Out of all my remote positions, En Root Travel has taught me the most about autonomy and responsibility. Generally, I consider myself very self-motivating and self-sufficient. Since I’d been attending classes online pre-pandemic, that taught me discipline when it comes to meeting deadlines and advocating for myself when I need help. However, I didn’t realize, at the time, how different those look in a more professional, sometimes goal-driven setting. My supervisors for En Root let me have a lot of autonomy with weekly tasks and one meeting a week, similar to how Adil has structured our Hospital internship. Before starting with Adil, I didn’t realize how much my autonomy and ability to self-govern have grown.
Finally, my position with HBCU First. HBCU First is a non-profit organization with programs to mold students into being the best version of themselves and making personal and professional connections. This position also started not too long ago, but collaboration is a big part. In the program, I have a mentee. Our remainder in the program is contingent upon our ability to collaborate and remain diligent. I saw this in my Hospital internship because I did a tremendous amount of collaboration with my other virtual counterpart. While we won’t necessarily get fired, a lot of the work we’re doing requires more than one hand, and thus far, we’ve worked well together.
My part-time job, one I’ve been in for two years now, is a small t-shirt production shop. This job started as an easy money-maker. I didn’t have any experience walking in, and I learned everything on the job. The job entails a lot of different things, including customer service, graphic design, and item production. Hard skills are big at this job. I’ve learned how to create and modify art using professional software and produce merchandise. However, I also have to interact with customers every day and solve problems quickly when they come up. For my internship in Spain, my learned hard skills weren’t too helpful, but knowing how to talk to people and problem solve helped a lot. My communications skills came in handy when I needed to collaborate with people from different states in the United States and other countries surrounding Europe. Problem-solving also came up when I needed to make quick deadlines unexpectedly.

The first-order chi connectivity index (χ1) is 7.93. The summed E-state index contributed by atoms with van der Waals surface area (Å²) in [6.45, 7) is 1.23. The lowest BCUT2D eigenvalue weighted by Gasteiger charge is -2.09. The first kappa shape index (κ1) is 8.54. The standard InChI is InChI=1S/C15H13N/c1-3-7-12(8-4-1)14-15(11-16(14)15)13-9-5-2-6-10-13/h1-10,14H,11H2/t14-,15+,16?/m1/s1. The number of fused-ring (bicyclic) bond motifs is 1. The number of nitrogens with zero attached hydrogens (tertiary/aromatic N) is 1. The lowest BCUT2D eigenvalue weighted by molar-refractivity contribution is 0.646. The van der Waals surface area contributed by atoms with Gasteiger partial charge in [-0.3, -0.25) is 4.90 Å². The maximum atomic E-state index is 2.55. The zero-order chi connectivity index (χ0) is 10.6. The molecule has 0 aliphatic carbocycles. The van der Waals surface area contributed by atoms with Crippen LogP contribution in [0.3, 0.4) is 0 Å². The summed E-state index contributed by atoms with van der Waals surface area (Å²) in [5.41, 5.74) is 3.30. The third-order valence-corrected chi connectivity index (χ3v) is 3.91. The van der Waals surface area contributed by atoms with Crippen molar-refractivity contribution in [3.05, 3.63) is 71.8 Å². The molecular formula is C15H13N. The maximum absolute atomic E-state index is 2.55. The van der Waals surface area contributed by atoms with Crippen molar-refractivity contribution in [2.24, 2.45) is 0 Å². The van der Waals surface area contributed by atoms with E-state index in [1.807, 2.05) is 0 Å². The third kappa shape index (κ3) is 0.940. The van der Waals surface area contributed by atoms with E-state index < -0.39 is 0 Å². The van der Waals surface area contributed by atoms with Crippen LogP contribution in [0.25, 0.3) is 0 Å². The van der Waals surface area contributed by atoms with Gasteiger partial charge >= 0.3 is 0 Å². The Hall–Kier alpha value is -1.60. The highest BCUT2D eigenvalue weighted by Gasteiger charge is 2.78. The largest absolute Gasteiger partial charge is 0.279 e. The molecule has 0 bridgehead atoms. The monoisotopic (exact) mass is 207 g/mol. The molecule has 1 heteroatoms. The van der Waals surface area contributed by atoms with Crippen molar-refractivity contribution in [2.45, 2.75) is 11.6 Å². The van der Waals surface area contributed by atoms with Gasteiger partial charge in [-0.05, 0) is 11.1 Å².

To conclude this (long) blog post, I want to emphasize that as I performed each role I named previously, I didn’t know how what I was doing could help me with future positions. Doing my virtual internship abroad with Vall d’Hebron Hospital, my eyes were opened to just how transferable the skills that I learned in other roles were!
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Aliana Stanley is a Senior at Spelman College in Atlanta, GA. She is a Psychology and Political Science who plans to attend law school after graduation. In her free time, Aliana likes to spend time with friends and catch up on the latest trending Netflix show. She has a passion for helping others and learning new things. As she goes through life, she hopes to visit at least 6 of the 7 continents and be fluent in 4 languages other than English!